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I'm Sick and Tired
of being Sick and Tired
By Michael Fredrickson

This column expresses the personal opinions/views of General Manager Michael Fredrickson. If you would like to express your opinions/views regarding the column, write a SIGNED letter to the editor. Names can be withheld by request with a valid day time phone number.

Stop complaining about gas prices and tell
the federal government to stop blocking oil drilling

...Of congressional Democrats and Republicans complaining about “big oil” company profits. If you are NOT complaining about higher taxes, then stop complaining about gas prices. You see, gasoline doubling in cost has had the SAME NET EFFECT as tax increases.

Oh, so you say you have less money for dining out, gift buying, remodeling, car buying, landscaping, etc., etc. Welcome to the club. Conservatives have been bemoaning this for years. But now it is affecting EVERYONE like income taxes are suppose to do.

The President rescinds an executive order that put some kind of moratorium on drilling and the price of a barrel of oil drops $15 in a week. If Congress would do their job and enact legislation enabling domestic and offshore drilling, it would drop $30 more and probably stay that way.

Nuclear power won’t solve our problem and someone needs to tell T. Boone Pickens windmills and solar power won’t solve it either. Tell Bill O’Reilly that ethanol also won’t work. We need to drill here, drill now, lower prices and create jobs.

Number one, between China and India and the rest of the developing world, demand for oil is suppose to increase almost 50% over the next 10 years, so we have some work to do just to prevent $200 oil. Any pinhead that says it will take 10 years to get a drop of new oil to market and uses that as a reason a reason not to change our drilling policy should realize oil will just keep increasing every year.

The U.S. consumes about 20 million barrels of oil A DAY! Where does it go? For the most part it doesn’t go anywhere a windmill or solar collectors would help. A barrel of oil is refined in a 3:2:1 ratio. Take a barrel of oil, divide it into 6 parts and 3 parts will be gasoline, 2 parts will become diesel (and heating oil), and 1 part “other” (asphalt and generally stuff refiners pay someone to haul off).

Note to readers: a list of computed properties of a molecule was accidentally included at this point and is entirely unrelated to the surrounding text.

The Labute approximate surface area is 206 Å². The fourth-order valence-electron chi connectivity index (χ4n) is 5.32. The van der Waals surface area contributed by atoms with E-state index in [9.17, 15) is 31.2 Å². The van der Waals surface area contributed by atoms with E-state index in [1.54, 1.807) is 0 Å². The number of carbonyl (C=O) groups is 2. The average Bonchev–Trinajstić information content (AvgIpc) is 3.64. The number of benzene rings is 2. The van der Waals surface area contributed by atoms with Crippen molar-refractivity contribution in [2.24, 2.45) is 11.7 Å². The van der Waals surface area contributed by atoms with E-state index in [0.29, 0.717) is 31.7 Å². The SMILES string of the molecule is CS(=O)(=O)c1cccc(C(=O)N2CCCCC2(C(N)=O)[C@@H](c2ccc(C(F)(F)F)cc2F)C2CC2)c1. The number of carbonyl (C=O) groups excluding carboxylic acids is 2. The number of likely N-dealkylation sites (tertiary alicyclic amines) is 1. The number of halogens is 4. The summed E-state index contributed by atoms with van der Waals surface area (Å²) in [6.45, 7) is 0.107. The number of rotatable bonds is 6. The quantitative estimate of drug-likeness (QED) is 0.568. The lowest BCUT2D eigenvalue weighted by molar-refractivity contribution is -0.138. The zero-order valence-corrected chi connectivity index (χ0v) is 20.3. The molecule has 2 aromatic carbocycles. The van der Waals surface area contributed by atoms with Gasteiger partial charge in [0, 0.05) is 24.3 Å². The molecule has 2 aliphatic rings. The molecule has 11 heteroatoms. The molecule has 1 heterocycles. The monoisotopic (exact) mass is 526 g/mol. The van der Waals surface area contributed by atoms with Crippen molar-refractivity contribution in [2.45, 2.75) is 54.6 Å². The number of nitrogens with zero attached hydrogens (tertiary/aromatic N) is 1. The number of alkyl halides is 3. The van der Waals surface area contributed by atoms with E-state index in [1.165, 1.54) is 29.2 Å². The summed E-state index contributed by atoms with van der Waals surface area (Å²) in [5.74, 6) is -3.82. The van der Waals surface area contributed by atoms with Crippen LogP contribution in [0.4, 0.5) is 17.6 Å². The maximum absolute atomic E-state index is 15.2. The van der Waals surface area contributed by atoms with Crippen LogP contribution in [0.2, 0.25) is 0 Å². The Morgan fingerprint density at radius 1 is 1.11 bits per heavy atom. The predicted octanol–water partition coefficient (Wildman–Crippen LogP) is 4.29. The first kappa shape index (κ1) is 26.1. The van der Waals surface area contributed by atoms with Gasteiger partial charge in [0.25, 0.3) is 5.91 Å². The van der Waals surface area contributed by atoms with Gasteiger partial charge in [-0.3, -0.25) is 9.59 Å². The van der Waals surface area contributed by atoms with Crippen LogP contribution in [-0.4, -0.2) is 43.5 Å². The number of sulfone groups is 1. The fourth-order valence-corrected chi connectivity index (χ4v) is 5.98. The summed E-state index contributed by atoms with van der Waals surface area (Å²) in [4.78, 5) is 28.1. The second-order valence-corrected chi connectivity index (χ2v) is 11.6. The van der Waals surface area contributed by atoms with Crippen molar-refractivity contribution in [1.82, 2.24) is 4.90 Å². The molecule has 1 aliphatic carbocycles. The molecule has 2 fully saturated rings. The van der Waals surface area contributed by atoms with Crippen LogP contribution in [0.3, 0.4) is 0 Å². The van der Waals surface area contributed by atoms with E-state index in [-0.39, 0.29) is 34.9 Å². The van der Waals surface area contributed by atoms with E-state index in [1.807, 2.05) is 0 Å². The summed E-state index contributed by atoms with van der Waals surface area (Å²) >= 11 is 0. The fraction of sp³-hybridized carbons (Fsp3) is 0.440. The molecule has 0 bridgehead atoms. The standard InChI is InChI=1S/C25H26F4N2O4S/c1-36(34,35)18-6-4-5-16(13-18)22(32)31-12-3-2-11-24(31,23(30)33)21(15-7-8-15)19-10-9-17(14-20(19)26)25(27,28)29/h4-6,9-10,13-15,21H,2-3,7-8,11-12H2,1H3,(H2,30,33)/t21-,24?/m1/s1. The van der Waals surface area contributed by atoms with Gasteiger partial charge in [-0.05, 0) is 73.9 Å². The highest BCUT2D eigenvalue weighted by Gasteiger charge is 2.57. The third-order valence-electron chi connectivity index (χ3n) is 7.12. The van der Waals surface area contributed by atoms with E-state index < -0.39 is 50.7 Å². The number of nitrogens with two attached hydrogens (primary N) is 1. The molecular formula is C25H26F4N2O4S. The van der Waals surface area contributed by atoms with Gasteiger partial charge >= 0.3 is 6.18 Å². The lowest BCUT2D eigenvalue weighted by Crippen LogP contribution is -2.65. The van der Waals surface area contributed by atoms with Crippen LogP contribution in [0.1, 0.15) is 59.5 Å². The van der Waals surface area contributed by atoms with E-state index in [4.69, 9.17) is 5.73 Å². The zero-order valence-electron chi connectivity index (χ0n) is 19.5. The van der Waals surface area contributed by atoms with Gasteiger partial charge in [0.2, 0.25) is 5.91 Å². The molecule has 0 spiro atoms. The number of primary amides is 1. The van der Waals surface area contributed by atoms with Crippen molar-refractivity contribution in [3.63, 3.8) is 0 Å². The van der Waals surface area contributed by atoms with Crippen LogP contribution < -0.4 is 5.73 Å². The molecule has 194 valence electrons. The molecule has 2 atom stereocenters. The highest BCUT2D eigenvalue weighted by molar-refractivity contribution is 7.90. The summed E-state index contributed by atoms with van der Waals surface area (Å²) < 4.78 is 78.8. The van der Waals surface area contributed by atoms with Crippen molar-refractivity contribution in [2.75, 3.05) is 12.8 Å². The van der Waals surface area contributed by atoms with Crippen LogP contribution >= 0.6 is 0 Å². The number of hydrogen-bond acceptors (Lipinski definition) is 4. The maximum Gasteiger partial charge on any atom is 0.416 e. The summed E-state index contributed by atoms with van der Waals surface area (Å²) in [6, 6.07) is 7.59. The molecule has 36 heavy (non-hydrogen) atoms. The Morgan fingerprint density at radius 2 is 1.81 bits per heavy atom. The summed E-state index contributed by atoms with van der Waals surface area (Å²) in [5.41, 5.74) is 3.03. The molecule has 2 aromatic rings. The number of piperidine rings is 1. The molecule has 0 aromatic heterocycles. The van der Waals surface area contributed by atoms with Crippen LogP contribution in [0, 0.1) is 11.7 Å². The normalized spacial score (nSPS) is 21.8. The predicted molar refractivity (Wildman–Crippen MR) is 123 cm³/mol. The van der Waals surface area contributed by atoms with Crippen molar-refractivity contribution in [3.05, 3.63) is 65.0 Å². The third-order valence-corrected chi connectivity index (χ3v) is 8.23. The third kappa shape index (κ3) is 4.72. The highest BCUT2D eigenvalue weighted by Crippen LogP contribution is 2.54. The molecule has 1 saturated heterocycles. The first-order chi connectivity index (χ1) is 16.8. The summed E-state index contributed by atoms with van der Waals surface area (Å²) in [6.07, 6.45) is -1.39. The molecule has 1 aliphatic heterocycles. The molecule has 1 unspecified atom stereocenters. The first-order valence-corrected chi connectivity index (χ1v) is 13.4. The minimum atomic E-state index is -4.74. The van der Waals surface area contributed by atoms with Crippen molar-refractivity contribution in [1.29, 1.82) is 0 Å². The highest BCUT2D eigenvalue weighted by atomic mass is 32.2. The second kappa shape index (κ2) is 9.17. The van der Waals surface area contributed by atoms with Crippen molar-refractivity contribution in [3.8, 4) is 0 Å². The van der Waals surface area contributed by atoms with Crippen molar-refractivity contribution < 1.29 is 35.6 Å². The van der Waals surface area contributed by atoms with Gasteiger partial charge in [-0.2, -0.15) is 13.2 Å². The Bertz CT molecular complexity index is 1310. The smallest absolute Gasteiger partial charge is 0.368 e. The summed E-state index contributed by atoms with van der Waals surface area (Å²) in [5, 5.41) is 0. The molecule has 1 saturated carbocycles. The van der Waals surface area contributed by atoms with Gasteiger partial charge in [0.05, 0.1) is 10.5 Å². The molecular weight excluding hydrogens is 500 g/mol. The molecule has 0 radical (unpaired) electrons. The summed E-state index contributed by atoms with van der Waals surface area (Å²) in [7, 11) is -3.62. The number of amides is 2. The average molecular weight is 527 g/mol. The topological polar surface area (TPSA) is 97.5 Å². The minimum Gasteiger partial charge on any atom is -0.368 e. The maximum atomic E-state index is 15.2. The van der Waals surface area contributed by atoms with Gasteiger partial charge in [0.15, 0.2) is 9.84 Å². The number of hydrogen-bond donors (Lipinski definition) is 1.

So, about half our oil supply is used exclusively for cars and another 30% on trucking and heating oil. Don’t see any windmills taking up the slack here. You may have seen ethanol notices on the gas pumps at your corner gas station. I guess everyone’s car can burn this in 10% mixture without vehicle modifications. All that ethanol is being (very expensively) mixed at the end of pipelines.

Even if we were to find a cheap source to manufacture ethanol we would have to burn it in much higher percentages than 10% to make an impact in our oil consumption. Currently, one of the biggest problems with ethanol is transportation. Gasoline and other refined products are transported through pipelines. Ethanol cannot be transported in our current pipelines because it is water soluble and would mix with the “slug” of water that is used to “push” oil-based products through pipelines.

Additionally, we get almost 70% of the electricity in our homes from burning coal. A good part of the remaining 30% comes from natural gas and a much smaller percentage from hydro, nuclear and other. The U.S. has like the worlds largest supplies of coal and natural gas. Why would we want to “convert” from something we have a huge supply of raw material?

The bottom line is that the U.S. has BILLIONS of barrels of oil that politicians, both Democrats and Republicans, are standing in the way of getting. Some is in Alaska, some offshore and some in oil-shale. Big oil companies, refiners and research and exploration companies will make billions of dollars bringing it to our gas tanks and create millions of jobs doing it. What’s the problem? Isn’t that how our free-market economy was built?


Michael Fredrickson is the General Manager of the Fort Bend/Southwest Star. He can be reached at michael@fortbendstar.com.

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   Last Update:  August 13, 2008